Harm Reduction in Current Tobacco Control Treaty WHOs Critique
With an unchanged number of tobacco users since the global treaty was implemented 17 years ago, Prof. Robert Beaglehole and Prof. Ruth Bonita, who both worked with the WHO, said the
“Most people smoke because they are dependent on nicotine. Tobacco harm reduction reduces the harm caused by burnt tobacco by replacing cigarettes with much less harmful ways of delivering nicotine; these alternatives have great potential to disrupt the cigarette industry,” said Prof. Robert Beaglehole and Prof. Ruth Bonita.
Only 30% of countries are on track to achieve the WHO adult tobacco use target of a 30% reduction in prevalence by 2030 despite the FCTC implementation (entered into force in 2005), while the majority of the countries are not on track to achieve the Sustainable Development Goal 3.4 for non-communicable diseases.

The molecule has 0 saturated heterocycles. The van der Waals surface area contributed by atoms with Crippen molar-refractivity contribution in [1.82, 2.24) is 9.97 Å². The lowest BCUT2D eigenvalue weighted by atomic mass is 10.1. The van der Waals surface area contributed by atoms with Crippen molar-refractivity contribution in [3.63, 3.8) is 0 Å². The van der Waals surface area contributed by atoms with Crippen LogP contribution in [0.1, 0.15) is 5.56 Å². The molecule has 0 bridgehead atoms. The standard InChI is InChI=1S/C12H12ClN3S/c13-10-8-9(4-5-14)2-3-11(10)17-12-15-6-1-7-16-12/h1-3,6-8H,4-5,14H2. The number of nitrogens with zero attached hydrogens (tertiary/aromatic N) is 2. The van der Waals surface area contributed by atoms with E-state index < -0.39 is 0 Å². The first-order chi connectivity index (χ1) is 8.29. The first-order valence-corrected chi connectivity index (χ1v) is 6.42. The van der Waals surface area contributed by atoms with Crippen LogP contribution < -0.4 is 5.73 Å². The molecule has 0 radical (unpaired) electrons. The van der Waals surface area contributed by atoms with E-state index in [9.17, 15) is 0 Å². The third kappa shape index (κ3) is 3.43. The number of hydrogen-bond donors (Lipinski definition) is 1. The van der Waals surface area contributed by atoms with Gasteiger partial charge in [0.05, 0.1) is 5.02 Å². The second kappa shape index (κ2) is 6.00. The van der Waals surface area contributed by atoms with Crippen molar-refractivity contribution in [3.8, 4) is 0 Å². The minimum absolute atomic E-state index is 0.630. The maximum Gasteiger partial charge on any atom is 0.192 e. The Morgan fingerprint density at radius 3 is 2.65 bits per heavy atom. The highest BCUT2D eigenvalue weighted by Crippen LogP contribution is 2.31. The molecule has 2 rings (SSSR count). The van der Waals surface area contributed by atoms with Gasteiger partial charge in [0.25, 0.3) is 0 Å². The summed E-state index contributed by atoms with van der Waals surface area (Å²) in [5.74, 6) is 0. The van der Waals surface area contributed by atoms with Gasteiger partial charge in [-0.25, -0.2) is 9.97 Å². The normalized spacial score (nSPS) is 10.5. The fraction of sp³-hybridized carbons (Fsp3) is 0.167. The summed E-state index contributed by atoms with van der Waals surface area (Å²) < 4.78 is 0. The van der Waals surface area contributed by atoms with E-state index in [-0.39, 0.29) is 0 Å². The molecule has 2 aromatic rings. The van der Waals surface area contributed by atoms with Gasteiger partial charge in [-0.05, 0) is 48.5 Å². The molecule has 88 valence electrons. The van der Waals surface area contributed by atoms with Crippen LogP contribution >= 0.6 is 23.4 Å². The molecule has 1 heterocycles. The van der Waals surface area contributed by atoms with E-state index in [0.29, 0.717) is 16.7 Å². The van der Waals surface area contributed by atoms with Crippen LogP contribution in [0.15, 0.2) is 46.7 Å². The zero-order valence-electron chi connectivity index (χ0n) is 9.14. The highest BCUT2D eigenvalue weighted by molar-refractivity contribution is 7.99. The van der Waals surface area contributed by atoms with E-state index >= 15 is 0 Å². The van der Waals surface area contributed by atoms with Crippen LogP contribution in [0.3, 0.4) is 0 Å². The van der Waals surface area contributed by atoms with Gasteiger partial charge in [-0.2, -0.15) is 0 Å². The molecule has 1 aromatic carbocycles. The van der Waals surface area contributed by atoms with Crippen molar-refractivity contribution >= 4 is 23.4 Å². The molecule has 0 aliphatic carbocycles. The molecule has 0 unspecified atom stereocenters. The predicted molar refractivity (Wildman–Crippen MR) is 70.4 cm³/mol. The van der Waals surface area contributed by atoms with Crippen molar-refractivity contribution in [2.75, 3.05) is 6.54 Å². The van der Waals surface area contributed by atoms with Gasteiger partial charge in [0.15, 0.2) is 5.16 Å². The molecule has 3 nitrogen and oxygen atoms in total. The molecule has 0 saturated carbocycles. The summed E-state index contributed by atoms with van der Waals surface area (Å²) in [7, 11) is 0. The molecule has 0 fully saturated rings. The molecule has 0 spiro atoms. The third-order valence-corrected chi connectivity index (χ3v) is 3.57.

Harm Reduction as Potential Approach
Moreover, the two experts state that both the WHO and the FCTC Conference of Parties had refused to recognize harm reduction.
“The FCTC is no longer fit for purpose, especially for low-income countries. Neither WHO nor the FCTC are grounded in the latest evidence on the role of innovative nicotine delivery devices in assisting the transition from cigarettes to much less harmful products. Equally, the focus on youth vaping, most of which is experimental, detracts from the crucial public health goal of reducing cigarette-caused deaths in adults,” said the experts.
“The blunt but honest critique of the WHO and FCTC by two genuinely qualified and dedicated public health experts is a wake-up call to the WHO and other tobacco control advocates who still blindly follow the agency’s ‘outdated approach in addressing the smoking problem. It’s high time that the WHO allow an independent review of its tobacco control policies and look objectively at the evidence supporting harm reduction.” “Science has significantly advanced in the past decade and has provided smokers with better alternatives that can actually save their lives. Public health policies should keep up with these developments instead of stunting their potential to help smokers avoid the harms of cigarettes,” says Dr. Fernando Fernandez, Secretary-General of the Asia Pacific Dental Federation.
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